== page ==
For decades, Americans have been bombarded with “conventional wisdom” suggesting that red meat is unhealthy, dairy foods are undesirable and consumption of saturated fat is a virtual death sentence.
We were advised time after time in each new iteration of USDA’s Dietary Guidelines for Americans to cut down — or better yet, cut out — the consumption of beef and pork, to substitute poultry or fish for red meat and to make sure only low-fat or fat-free foods passed our collective lips at mealtime.
Coupled with the media’s love affair with vegetarian celebrities and the (alleged) power of non-meat foods to create fabulously healthy lifestyles, it’s no surprise that even people who continue to consume the classic “balanced diet” combining meat, dairy, produce and whole grains tend to experience equal parts guilt and anxiety when eating a hamburger or drinking a glass of milk.
The message from leading dietary authorities was clear: beef is bad; soybeans are good. Milk is unhealthy; fruit juice is fabulous.
Innumerable studies over that same time period seemed to endorse the idea that meat — especially “processed meat” — should be considered the culprit in a host of ailments: heart disease, stroke, cancer, diabetes … you name it. Meat either causes it or makes it worse, hundreds of researchers proclaimed.
Of course, there is a huge problem with that theory. Even as Americans have dutifully reduced their per-capita consumption of red meat — especially beef — the incidence of obesity and its concomitant health effects has increased exponentially. On that basis alone, the Dietary Guidelines have accomplished the exact opposite of its authors’ goal, which was to improve the overall health of the American public.
On occasion, a contrarian study here or there cast doubt on the notion that less meat equals better health, but for the most part, red meat never relinquished its role as a dietary villain to be avoided, if not eliminated altogether.
Contradicting Current Beliefs
Now, however, a new and quite extensive study conducted by researchers Dr. Samuel Yusef and Prof. Andrew Mente at McMaster University in Hamilton, Ontario, Canada, found that people consuming higher levels of red meat and dairy products are likely to live longer.
Here’s the best part: People who ate three portions of dairy and 120 grams of red meat (a 4-ounce serving) a day benefited the most.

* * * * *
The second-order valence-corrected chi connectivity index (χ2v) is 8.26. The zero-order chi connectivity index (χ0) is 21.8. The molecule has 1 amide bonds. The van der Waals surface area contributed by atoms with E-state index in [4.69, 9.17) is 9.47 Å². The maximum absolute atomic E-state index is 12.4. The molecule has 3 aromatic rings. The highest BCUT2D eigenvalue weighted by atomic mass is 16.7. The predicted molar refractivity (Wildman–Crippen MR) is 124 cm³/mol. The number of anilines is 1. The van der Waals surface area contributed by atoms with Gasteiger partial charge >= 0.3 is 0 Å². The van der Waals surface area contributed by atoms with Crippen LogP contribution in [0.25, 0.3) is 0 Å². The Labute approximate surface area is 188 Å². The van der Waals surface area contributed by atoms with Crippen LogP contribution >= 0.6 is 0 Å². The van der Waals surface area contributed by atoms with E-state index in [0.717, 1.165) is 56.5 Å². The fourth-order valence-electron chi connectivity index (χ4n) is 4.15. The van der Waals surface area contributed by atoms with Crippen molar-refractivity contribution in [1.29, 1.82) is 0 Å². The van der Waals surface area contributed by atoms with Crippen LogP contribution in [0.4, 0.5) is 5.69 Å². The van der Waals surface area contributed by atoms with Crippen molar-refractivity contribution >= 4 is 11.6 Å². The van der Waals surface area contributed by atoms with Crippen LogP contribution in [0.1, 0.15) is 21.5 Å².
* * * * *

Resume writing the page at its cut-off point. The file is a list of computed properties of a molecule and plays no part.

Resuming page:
Don’t just nibble; go ahead and nosh.
In their study, published last week in The Lancet (the British equivalent of the Journal of the American Medical Society and one of the most mainstream, most respected journals in the medical field), the research team acknowledged that their findings run counter to widespread beliefs about diet and health.
“Our findings on full-fat dairy and unprocessed red meat do challenge conventional thinking,” Mente, a professor of nutrition and epidemiology, told attendees at the European Society of Cardiology conference last week in Munich, Germany.
In a release from McMaster University’s Population Health Research Institute, it was noted that the study analyzed the medical records and dietary preferences of more than 135,000 people across five continents. The research team concluded that consuming a higher amount of fat (about 35% of calories and higher than current “official” recommendations) is associated with a lower risk of death. In comparison, a diet that provides more than 60% of calories as carbohydrates — i.e., the typical plant-based diet — is associated with a higher mortality rate, although not with greater risk of cardiovascular disease.
In analyzing the data, the researchers noted that people eating the most dairy and red meat reduced their risk of early mortality by 25%, while suffering 2% fewer fatal heart attacks.
The study accounted for differences in income and education, as well as controlling for other lifestyle factors.
The bottom line was stated bluntly, with the authors acknowledging that their conclusion “differs from current dietary advice.”
“Our results show that dairy products and meat are beneficial for heart health and longevity,” said Dr. Yusuf, who teaches cardiovascular disease at McMaster Medical School.
“[Eating meat] is protective up to the serving sizes that we’ve identified,” added Prof. Mente, a principal investigator in epidemiology at the Population Health Research Institute. “We are saying three dairy [portions] and around one portion of red meat [a day].”
As for saturated fat, long labeled a dietary villain, the study suggested otherwise.
“Relative to carbs, I would say that saturated fat is beneficial,” Mente said. “It’s pretty clear from this data.”
And pretty clear from, oh, about thirty thousand years of human history, as well.
Editor’s Note: The opinions in this commentary are those of Dan Murphy, a veteran journalist and commentator.